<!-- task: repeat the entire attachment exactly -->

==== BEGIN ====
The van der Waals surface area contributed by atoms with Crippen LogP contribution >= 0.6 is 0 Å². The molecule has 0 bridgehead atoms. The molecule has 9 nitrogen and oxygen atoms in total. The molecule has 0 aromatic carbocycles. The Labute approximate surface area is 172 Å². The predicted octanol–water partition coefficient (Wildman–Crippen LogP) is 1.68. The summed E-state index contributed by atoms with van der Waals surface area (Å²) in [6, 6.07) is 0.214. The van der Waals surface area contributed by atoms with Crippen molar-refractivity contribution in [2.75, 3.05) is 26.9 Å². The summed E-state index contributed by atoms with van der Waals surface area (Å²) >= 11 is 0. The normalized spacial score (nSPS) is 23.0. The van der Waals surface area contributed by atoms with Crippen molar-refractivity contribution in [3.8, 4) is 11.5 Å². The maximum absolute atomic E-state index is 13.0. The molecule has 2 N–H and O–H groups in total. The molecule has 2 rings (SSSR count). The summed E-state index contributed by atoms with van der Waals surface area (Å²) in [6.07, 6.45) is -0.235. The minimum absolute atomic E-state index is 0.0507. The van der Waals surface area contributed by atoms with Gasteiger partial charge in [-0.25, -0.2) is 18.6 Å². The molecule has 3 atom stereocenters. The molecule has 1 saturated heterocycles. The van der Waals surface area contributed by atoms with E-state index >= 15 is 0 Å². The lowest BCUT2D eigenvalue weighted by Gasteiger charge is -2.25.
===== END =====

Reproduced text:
The van der Waals surface area contributed by atoms with Crippen LogP contribution >= 0.6 is 0 Å². The molecule has 0 bridgehead atoms. The molecule has 9 nitrogen and oxygen atoms in total. The molecule has 0 aromatic carbocycles. The Labute approximate surface area is 172 Å². The predicted octanol–water partition coefficient (Wildman–Crippen LogP) is 1.68. The summed E-state index contributed by atoms with van der Waals surface area (Å²) in [6, 6.07) is 0.214. The van der Waals surface area contributed by atoms with Crippen molar-refractivity contribution in [2.75, 3.05) is 26.9 Å². The summed E-state index contributed by atoms with van der Waals surface area (Å²) >= 11 is 0. The normalized spacial score (nSPS) is 23.0. The van der Waals surface area contributed by atoms with Crippen molar-refractivity contribution in [3.8, 4) is 11.5 Å². The maximum absolute atomic E-state index is 13.0. The molecule has 2 N–H and O–H groups in total. The molecule has 2 rings (SSSR count). The summed E-state index contributed by atoms with van der Waals surface area (Å²) in [6.07, 6.45) is -0.235. The minimum absolute atomic E-state index is 0.0507. The van der Waals surface area contributed by atoms with Gasteiger partial charge in [-0.25, -0.2) is 18.6 Å². The molecule has 3 atom stereocenters. The molecule has 1 saturated heterocycles. The van der Waals surface area contributed by atoms with E-state index >= 15 is 0 Å². The lowest BCUT2D eigenvalue weighted by Gasteiger charge is -2.25.